Elizabeth watched them carry her daddy down the hall. A man walked by. He had
one hand on her mother’s shoulder and held her hands with the other. “Mrs. Jacobs, I’m
sorry. We did everything we could. We think your husband may have had an aneurysm.
Did he complain of headaches?”
“No.” her mother sobbed and allowed the man to comfort her.
“We’ll know more after we do an autopsy.” he said.
Their life changed. Without her father’s income, they were forced to move into a
smaller house. Elizabeth spent more-and-more time alone or with sitters, as her mother
worked odd jobs to support them. During the day, her mother cleaned houses. Several
nights a week and on weekends, she worked for a caterer. She did well and was requested
to work more often, allowing her to quit her cleaning jobs.
She started her own catering business. Her careful attention to details earned her
respect in the industry. She received contracts to cater weddings, anniversaries, and
political functions. Her business grew. She hired help, but insisted on baking her own
cakes. She was the master cake maker.
Her mom’s busy schedule prevented her from giving her daughter attention.
Elizabeth was neglected. When her mom was home, she was tired and moody. She
expected her young daughter to live up to the standards her clients expected of her. To
avoid spankings, Elizabeth stayed away from her.
Elizabeth withdrew into her fantasy world. Her dolls were her only friends. In her
room, they sat around a pretend dining table or on blankets on the floor. She placed
plastic dishes in front of them and pretended to be just like her mom.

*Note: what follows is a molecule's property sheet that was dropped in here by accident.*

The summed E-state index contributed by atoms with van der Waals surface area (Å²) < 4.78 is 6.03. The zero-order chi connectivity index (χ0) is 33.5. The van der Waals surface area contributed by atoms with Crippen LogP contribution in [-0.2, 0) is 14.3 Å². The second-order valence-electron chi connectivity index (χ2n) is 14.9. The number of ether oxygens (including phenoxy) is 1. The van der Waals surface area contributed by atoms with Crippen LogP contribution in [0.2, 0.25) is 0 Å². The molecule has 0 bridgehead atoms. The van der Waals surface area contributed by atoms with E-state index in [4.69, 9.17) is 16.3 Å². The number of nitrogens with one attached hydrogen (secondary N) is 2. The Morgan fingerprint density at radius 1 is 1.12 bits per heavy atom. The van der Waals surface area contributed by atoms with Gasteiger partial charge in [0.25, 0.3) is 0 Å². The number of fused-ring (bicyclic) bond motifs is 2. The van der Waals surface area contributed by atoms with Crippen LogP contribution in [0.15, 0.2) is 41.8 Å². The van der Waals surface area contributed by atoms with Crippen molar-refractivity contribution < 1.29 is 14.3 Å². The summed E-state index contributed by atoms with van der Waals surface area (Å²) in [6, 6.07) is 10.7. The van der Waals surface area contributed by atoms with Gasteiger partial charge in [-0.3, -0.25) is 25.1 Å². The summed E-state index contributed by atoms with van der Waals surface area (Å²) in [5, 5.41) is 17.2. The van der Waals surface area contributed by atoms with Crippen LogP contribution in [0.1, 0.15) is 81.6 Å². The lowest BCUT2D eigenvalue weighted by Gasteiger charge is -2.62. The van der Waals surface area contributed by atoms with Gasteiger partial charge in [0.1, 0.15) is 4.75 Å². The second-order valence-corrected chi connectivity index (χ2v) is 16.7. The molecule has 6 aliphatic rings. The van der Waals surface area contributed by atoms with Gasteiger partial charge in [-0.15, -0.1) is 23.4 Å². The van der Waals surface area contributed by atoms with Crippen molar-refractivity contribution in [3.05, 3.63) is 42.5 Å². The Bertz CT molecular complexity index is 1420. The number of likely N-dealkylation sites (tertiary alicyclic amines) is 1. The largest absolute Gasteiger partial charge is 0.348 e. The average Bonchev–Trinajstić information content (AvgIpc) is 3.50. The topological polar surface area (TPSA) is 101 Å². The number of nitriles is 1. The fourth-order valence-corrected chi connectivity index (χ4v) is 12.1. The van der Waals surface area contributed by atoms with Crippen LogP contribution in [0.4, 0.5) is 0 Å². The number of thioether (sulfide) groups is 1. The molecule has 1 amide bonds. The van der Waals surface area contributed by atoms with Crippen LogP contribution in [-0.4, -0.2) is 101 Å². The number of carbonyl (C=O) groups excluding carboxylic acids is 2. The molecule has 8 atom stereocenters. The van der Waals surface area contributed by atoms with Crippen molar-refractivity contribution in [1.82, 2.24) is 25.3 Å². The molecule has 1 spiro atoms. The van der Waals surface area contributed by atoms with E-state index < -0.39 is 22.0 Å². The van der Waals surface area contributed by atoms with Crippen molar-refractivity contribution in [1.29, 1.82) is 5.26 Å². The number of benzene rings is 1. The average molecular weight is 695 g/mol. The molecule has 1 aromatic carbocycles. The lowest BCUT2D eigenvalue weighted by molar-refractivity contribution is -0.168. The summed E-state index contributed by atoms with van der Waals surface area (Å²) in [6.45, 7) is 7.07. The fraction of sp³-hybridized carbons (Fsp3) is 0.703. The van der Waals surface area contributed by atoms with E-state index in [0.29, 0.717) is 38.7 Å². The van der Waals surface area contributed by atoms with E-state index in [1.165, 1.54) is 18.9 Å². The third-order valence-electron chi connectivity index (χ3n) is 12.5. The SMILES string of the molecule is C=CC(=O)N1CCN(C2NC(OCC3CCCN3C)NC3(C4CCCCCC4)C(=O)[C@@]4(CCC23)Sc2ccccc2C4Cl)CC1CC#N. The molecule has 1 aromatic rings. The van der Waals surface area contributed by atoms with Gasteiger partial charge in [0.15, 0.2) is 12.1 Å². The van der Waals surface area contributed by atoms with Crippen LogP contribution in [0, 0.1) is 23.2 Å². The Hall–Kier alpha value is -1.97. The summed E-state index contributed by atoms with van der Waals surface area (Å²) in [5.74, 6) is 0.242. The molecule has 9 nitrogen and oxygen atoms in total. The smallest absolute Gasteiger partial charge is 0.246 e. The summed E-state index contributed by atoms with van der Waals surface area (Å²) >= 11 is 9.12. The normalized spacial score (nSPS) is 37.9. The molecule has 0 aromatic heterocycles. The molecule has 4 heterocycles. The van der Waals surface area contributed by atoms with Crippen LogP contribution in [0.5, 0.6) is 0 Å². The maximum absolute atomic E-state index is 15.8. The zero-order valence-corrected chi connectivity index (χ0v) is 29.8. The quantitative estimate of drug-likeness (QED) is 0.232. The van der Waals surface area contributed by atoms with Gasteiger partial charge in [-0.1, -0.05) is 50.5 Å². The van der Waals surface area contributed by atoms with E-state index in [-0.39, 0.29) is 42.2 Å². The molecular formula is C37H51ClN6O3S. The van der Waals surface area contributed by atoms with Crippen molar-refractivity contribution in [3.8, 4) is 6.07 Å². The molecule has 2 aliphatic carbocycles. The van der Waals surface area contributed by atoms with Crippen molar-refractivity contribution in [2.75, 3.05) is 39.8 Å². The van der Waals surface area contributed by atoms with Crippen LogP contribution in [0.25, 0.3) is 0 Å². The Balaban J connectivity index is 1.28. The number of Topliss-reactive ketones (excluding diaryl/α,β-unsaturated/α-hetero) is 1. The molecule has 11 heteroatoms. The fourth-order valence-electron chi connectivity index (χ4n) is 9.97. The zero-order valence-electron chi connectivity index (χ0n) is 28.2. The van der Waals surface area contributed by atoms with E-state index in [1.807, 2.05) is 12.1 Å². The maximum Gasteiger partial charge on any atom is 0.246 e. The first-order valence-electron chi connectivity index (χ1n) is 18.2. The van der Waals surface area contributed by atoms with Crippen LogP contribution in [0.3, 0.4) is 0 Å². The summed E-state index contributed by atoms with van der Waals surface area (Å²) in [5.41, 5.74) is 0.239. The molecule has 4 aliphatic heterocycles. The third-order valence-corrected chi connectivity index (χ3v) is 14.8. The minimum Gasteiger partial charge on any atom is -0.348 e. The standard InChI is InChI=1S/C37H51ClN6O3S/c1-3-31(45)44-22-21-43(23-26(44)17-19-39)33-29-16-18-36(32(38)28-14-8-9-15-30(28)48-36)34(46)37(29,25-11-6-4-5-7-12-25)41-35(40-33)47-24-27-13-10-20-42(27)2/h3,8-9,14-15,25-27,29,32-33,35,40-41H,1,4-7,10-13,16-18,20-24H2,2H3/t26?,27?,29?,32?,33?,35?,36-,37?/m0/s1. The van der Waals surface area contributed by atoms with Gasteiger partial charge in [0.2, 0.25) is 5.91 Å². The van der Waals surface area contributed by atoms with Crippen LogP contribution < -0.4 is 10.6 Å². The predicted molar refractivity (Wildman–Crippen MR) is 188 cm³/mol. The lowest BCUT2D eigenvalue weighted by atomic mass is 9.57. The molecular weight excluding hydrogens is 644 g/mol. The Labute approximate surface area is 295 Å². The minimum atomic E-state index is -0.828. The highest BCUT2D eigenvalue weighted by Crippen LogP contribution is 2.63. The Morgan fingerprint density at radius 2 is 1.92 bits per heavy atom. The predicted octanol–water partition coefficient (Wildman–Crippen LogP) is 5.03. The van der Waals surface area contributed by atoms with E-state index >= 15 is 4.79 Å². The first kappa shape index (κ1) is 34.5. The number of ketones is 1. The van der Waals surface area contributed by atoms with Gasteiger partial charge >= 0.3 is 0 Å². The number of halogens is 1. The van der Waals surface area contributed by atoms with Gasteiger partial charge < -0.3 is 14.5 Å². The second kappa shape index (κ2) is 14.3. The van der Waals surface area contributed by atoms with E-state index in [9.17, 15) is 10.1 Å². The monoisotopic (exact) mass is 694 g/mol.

**************************
The Black Forest cake sat on the kitchen counter. The freshly-spread, dark icing
glistened in the sunlight streaming in the window. Elizabeth’s mom, who never allowed
her to eat cake, was in the shower preparing for a catering job at their church hall.
Elizabeth listened. She heard the water running. She took her finger and dipped it
into the icing, careful to stay close to the bottom of the cake, where her mother wouldn’t
notice. The sugary taste was intoxicating.
The water stopped. Elizabeth rushed to her room to play with her dolls. The door
to her room burst open. Her mother glared. “You touched the cake, didn’t you!”
“No, Mom.” Elizabeth lied weakly. She clutched Anne. “Honest, mom, I didn’t
touch it.”
“Come with me young lady!” She grabbed Elizabeth by the ear, dragged her to
the bathroom, and lifted her to the mirror. “So you didn’t touch my cake? Look! Look in the mirror!”
Elizabeth looked. Dark stains of icing circled her lips.
Her mother’s voice turned cold and unnaturally calm. “You lied to me.”
Elizabeth shook her head, “No.”
“I think you did. Do you know what the punishment is for little girls who lie and
touch their mother’s cake?”
“No.”
Elizabeth’s mom dragged her back to her room. She pulled up Elizabeth’s little
red skirt and spanked. Her anger got control of her. Elizabeth screamed. Her bottom
turned red.
Her anger abated, her mother tossed Elizabeth to the bed and slammed the door
on her way out. “You ever touch my cakes again, you’ll get worse!” She screamed.
Elizabeth clutched Raggedy-Anne and sobbed against her tattered dress.
**************************
It always happened when the room was too quiet. Random phrases were once
again racing in and out of her mind. Black forest, red velvet, white wine, blue cheese,
hash browns – the words of her mother preparing for another function. Her hands
tightened into fists and she furiously shook her head, trying to dispel the obsessive voice
of her mother that assailed her daily.
Elizabeth wiped her hands across her apron and noticed a movement in the
reflection of the window. She turned quickly, but her guests sat motionless, right where
she'd left them. “Black forest cake, anyone?” she asked.
Raggedy-Anne slumped in her high chair. Bolinda, a Cabbage-Patch doll, leaned
over her plate. Ruffles, a stuffed doggie, sat with his paws on the table, his pink tongue
dangled loosely from the side of his mouth.
Raggedy-Anne’s eye, now alive, followed Elizabeth as she served her guests.
Upstairs, Elizabeth’s mom lay on the floor of the master suite. Dried blood
formed a streak from her mouth and down one cheek. Blood pooled in both ears and one
eye bulged grotesquely from its socket.
Raggedy-Anne’s normally straight lips turned upward in an evil grin. Her one
eye glowed an eerie red. No one would hurt Elizabeth again.

Michael T. Smith